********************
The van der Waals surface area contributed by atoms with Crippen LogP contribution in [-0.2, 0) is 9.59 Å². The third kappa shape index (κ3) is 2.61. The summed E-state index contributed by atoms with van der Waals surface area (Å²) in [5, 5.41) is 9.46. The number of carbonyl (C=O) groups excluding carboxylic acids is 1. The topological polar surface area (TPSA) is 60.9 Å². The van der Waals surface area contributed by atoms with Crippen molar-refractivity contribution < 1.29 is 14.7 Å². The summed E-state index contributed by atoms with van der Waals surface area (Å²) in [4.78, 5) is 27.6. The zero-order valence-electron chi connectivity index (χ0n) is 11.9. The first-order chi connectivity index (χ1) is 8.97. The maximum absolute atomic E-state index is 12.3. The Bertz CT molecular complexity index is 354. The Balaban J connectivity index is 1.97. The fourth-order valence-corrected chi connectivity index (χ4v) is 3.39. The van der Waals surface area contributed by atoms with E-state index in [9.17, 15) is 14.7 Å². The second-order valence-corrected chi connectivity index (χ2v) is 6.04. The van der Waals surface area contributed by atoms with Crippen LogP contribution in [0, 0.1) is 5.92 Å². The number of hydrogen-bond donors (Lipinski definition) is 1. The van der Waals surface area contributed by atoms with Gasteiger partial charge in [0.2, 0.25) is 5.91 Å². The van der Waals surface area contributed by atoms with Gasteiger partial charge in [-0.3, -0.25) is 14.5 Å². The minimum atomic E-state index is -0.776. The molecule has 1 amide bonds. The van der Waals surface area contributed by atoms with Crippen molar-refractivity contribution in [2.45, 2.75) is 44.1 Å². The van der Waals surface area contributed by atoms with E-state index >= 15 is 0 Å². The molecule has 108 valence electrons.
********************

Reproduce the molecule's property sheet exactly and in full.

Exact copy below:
The van der Waals surface area contributed by atoms with Crippen LogP contribution in [-0.2, 0) is 9.59 Å². The third kappa shape index (κ3) is 2.61. The summed E-state index contributed by atoms with van der Waals surface area (Å²) in [5, 5.41) is 9.46. The number of carbonyl (C=O) groups excluding carboxylic acids is 1. The topological polar surface area (TPSA) is 60.9 Å². The van der Waals surface area contributed by atoms with Crippen molar-refractivity contribution < 1.29 is 14.7 Å². The summed E-state index contributed by atoms with van der Waals surface area (Å²) in [4.78, 5) is 27.6. The zero-order valence-electron chi connectivity index (χ0n) is 11.9. The first-order chi connectivity index (χ1) is 8.97. The maximum absolute atomic E-state index is 12.3. The Bertz CT molecular complexity index is 354. The Balaban J connectivity index is 1.97. The fourth-order valence-corrected chi connectivity index (χ4v) is 3.39. The van der Waals surface area contributed by atoms with E-state index in [9.17, 15) is 14.7 Å². The second-order valence-corrected chi connectivity index (χ2v) is 6.04. The van der Waals surface area contributed by atoms with Crippen LogP contribution in [0, 0.1) is 5.92 Å². The number of hydrogen-bond donors (Lipinski definition) is 1. The van der Waals surface area contributed by atoms with Gasteiger partial charge in [0.2, 0.25) is 5.91 Å². The van der Waals surface area contributed by atoms with Gasteiger partial charge in [-0.3, -0.25) is 14.5 Å². The minimum atomic E-state index is -0.776. The molecule has 1 amide bonds. The van der Waals surface area contributed by atoms with Crippen molar-refractivity contribution in [2.45, 2.75) is 44.1 Å². The van der Waals surface area contributed by atoms with E-state index >= 15 is 0 Å². The molecule has 108 valence electrons.